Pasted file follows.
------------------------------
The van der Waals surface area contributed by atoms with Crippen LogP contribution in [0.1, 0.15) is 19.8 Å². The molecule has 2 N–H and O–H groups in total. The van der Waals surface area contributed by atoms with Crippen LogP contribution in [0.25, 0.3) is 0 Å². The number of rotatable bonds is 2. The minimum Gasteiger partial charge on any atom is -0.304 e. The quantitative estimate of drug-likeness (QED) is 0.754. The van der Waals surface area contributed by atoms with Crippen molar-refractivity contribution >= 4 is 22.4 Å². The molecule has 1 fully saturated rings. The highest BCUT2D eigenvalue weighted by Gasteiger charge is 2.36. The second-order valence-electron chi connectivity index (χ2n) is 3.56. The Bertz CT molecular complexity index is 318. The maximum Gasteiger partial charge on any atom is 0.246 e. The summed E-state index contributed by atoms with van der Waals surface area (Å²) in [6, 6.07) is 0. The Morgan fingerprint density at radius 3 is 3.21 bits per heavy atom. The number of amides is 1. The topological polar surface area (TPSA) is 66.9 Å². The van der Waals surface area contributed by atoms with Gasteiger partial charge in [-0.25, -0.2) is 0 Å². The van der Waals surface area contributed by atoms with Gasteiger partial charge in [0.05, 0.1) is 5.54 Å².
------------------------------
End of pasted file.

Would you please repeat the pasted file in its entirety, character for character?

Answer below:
The van der Waals surface area contributed by atoms with Crippen LogP contribution in [0.1, 0.15) is 19.8 Å². The molecule has 2 N–H and O–H groups in total. The van der Waals surface area contributed by atoms with Crippen LogP contribution in [0.25, 0.3) is 0 Å². The number of rotatable bonds is 2. The minimum Gasteiger partial charge on any atom is -0.304 e. The quantitative estimate of drug-likeness (QED) is 0.754. The van der Waals surface area contributed by atoms with Crippen molar-refractivity contribution >= 4 is 22.4 Å². The molecule has 1 fully saturated rings. The highest BCUT2D eigenvalue weighted by Gasteiger charge is 2.36. The second-order valence-electron chi connectivity index (χ2n) is 3.56. The Bertz CT molecular complexity index is 318. The maximum Gasteiger partial charge on any atom is 0.246 e. The summed E-state index contributed by atoms with van der Waals surface area (Å²) in [6, 6.07) is 0. The Morgan fingerprint density at radius 3 is 3.21 bits per heavy atom. The number of amides is 1. The topological polar surface area (TPSA) is 66.9 Å². The van der Waals surface area contributed by atoms with Gasteiger partial charge in [-0.25, -0.2) is 0 Å². The van der Waals surface area contributed by atoms with Gasteiger partial charge in [0.05, 0.1) is 5.54 Å².